What we all love about Keele is our sense of community. We care about what happens on our campuses, and we want to ensure that everyone, whoever they are, whatever they study or wherever they live, feels safe, supported and accepted.
We know though that not everyone says or does things that are right. People can offend, they can take advantage and they can cause harm. We might see somebody being disrespectful to a fellow student or hear homophobic, racist, sexist or transphobic jokes. We might witness somebody being bullied or sexually assaulted.
#NeverOK is a campaign that aims to end all forms of violence and discriminatory behaviour, including rape, sexual assault, racism, ableism, ageism, homophobia and transphobia. Everyone has the right to live and study in a safe and supportive environment.
We're making a commitment to take a stand against violence and discriminatory behaviour. Because it's #NeverOK.
We've recently partnered with StopHateUK, a charity that supports people who have witnessed/experienced a hate crime or incident. To find out more about StopHateUK and how to report a hate crime click here
Why is this so important?
Violence and discrimination can happen in all aspects of society, including on our campus. We believe that this is unacceptable.
The #NeverOK campaign aims to end violence and disciminatory behaviour, by not standing by when we witness troubling behaviour. Instead we strive to take action and ensure that Keele continues to feel a safe, fun and accepting place to be.
This is all about stepping up, if it feels safe, when we see or hear things that are wrong, for instance:
Disrespectful or unacceptable behaviour
Homophobic, racist, sexist or other discriminatory jokes
Discrimination in any form
Risky behaviour resulting from substance use (alcohol and drugs)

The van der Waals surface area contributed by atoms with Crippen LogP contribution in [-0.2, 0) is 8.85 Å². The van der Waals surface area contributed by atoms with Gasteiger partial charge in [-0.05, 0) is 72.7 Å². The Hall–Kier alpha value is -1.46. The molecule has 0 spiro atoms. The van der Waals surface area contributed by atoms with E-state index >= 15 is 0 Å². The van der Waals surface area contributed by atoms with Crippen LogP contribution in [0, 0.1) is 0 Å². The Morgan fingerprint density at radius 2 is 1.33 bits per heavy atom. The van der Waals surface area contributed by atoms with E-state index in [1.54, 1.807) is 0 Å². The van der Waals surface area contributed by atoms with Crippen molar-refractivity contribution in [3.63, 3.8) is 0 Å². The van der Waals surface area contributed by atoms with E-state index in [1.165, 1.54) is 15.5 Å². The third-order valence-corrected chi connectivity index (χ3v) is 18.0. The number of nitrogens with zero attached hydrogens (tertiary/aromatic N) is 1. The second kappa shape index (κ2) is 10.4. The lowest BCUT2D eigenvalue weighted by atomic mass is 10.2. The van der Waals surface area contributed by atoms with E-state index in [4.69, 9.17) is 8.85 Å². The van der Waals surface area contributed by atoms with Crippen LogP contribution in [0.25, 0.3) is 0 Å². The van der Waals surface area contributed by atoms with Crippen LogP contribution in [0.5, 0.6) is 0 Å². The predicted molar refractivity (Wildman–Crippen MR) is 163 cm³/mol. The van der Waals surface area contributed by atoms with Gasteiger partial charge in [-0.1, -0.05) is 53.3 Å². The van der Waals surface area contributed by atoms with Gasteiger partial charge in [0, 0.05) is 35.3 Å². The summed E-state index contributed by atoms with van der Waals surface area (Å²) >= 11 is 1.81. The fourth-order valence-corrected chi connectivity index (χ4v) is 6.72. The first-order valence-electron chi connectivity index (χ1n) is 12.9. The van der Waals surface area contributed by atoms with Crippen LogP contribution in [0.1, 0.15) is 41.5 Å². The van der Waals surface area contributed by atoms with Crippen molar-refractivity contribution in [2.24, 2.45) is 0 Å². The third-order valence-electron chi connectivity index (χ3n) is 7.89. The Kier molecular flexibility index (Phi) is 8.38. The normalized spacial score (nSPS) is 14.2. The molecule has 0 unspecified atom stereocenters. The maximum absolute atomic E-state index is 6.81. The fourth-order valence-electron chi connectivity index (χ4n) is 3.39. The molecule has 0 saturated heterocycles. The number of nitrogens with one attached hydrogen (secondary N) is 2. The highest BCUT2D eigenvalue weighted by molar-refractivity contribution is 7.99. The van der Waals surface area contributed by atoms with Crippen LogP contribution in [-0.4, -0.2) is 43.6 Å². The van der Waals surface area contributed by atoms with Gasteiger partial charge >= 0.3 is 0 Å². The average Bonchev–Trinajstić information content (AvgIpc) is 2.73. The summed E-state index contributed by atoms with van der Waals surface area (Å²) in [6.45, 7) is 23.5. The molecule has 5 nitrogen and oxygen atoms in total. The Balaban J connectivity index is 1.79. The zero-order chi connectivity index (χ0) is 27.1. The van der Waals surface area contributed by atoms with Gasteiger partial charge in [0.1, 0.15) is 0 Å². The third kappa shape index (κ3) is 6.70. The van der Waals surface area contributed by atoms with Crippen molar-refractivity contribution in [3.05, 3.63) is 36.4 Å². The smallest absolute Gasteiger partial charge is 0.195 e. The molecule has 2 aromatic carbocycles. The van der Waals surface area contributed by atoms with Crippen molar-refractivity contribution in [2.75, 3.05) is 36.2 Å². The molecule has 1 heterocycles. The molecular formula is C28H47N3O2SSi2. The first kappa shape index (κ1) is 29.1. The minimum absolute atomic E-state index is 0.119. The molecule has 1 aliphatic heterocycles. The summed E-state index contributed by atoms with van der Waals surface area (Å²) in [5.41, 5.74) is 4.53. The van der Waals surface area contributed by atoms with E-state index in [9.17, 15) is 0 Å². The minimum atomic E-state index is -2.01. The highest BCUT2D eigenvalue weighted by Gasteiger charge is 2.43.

Taking advantage of power imbalances (status, size or level of inebriation)
This is not about responding in a dramatic way - it’s about doing the right thing and saying what needs to be said - in many ways it's about using our common sense and being a good member of a caring community.
How can we challenge unacceptable behaviour?
- Notice the situation - it's important to be aware of your surroundings
- Identify others who could help - for example, friends, Resident Advisers, Street Team, Security, Police. Being with others is a good idea if a situation looks dangerous.
- Take responsibility to act, don't just rely on someone else
- Ask the victim if they are ok, and help them to get home safely if they want to leave.
- Verbally challenge the behaviour to show the impact it may have - for example “I hope no one ever talks about you like that.”
- If it's your friend showing unacceptable behaviour, reframe the intervention as a way of helping them be successful and stay out of trouble - for example “As your mate, I gotta tell you that the way you treat women at parties is not helping your reputation.”
- Try and distract the perpetrator so that they don't continue with the behaviour
- Intervene safely - take action but be sure to keep yourself safe.
- If there are any doubts about your own safety, call Security if on the Keele Campus, or the police (999) or someone else in authority or shout for help.
What can my friends and I do to be safe?
Acting as a community helps Keele to be a safe place. Remember these tips when you are out...
Have a plan
Talk with your friends about your plans for the night before you go out. Do you feel like drinking? Are you interested in hooking up? Where do you want to go? Having a clear plan ahead of time helps friends look after one another.
Go out together
Go out as a group and come home as a group; don’t separate and leave your friend(s) behind. If you do decide to leave with someone else, check your friends know where you're going and that they have a way of getting home safely before you leave.
If you see a friend coming on too strong to someone who may be too drunk to make a consensual decision, interrupt, distract, or redirect the situation. If you are too embarrassed or shy to speak out, get someone else to step in.
Trust your instincts
If a situation or person doesn’t seem “right” to you, trust your gut and remove yourself or your friends, if possible, from the situation.